The rather unknown StringUtil class in Sitecore

This is just another quick tip about the Sitecore API and this one has been around forever but I rarely see it used.

I use it quite often myself when I perform URL or path manipulations so now I want to spread the knowledge so others can benefit from this helping class as well.

It is a class called StringUtil which, as the name implies, contain various methods that does something useful with strings.

It contain a lot of methods and some are more or less useful but there are some which deserves to be highlighted:

  • EnsurePrefix(char prefix, string value) – ensures that the passed prefix parameter is set as a prefix on the string value
  • EnsurePostfix(char postfix, string value) – same as above just for postfix
  • RemovePrefix(char prefix, string value) – Removes the passed prefix parameter on the string value if it exists
  • RemovePostfix(char postfix, string value) – same as above just for postfix

I use these four methods very often when concatenating strings for paths or urls, removing or ensuring a / whenever needed.

Short example taken out of context

Other useful methods in the class:

  • RemoveLineFeeds(string text) – remove linebreaks from the string text, easier to read than someString.Replace(“\r”, “”).Replace(“\n”, “”).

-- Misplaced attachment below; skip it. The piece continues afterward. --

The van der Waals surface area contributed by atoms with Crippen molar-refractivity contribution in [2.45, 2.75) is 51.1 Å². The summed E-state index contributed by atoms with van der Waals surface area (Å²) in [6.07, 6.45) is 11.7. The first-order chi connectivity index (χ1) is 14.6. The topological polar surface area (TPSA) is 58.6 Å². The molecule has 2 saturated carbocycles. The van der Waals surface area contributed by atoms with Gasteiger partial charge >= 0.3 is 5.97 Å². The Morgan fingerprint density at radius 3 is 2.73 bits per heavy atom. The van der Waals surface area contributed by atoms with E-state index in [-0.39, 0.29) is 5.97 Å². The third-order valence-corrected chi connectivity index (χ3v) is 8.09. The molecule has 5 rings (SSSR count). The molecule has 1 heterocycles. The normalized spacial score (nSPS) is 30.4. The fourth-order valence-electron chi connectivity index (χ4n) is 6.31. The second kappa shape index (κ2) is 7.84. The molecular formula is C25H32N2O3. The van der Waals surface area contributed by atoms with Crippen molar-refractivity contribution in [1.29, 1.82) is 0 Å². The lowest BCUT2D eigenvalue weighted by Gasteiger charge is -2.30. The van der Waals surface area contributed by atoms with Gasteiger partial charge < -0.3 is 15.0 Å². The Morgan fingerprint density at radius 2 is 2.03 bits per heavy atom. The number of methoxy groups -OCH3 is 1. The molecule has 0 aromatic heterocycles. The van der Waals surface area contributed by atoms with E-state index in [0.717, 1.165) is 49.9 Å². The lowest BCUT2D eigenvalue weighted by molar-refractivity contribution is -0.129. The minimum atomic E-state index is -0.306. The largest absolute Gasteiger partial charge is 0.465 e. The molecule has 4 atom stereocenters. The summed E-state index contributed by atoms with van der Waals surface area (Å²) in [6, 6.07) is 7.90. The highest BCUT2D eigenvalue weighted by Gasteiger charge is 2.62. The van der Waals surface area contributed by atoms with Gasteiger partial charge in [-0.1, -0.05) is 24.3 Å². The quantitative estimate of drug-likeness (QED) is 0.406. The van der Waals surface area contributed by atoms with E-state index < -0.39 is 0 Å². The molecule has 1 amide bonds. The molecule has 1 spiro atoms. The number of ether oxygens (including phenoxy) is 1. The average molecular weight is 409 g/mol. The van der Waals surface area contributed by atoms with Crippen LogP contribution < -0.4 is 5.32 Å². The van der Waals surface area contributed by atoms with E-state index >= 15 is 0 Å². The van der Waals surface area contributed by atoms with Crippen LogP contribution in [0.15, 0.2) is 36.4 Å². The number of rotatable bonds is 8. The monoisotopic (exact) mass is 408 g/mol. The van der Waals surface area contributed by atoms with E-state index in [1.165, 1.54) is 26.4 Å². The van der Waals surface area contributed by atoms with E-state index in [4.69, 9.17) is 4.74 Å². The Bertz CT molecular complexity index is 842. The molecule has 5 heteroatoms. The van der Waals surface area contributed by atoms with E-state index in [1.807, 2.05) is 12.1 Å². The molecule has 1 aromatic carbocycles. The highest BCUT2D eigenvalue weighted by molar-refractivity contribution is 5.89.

• GetLastPart(string text, char delimiter, string defaultValue) – returns the last part of the string text which is delimited using the char delimiter. Returns default value if the delimiter is not found. Useful for parsing placeholder names from delta renderings.

There are quite a lot of other methods to look at in the class but I never really used them, some of them are similar or identical to methods which are now part of the .NET framework. This class is old. It dates back to at least Sitecore 5.0 where it is missing some methods but most of them are there.

I really get a bad vibe from the name StringUtil. No class should ever be called Util. The name just shows that whoever wrote the class didn’t really know the responsibility that the class would have in the end and was too lazy to finish the word utilities (laziness can otherwise be a strong quality in a developer).

Classes named like this typically ends up breaking the Single Responsibility Principle or are just completely tech focused which in the end leads to unmanageable spaghetti. In this case it is just fine though, it is legacy code which is still very useful.

Retrospectively I made a ton of Utils classes as well some 4-6 years ago so I am definitely not blaming or bashing anyone.

Back then it was common and you will often find classes like this in other API’s as well. For example in the Android API there is a class called TextUtils which is somewhat similar in that it contains common methods used on strings. If the methods was written today in C# they would ideally be written as extension methods on a string.

A couple of other bloggers have already written posts about this class before some time ago, for example see this nice post from Mikkel Holck Madsen I just found.

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Anders Laub Christoffersen

Anders has been working with Sitecore for over a decade and has in this time been the lead developer and architect on several large scale enterprise solutions all around the world. Anders was appointed the title of Sitecore Technical MVP in 2014 and has been re-appointed the title every year since then.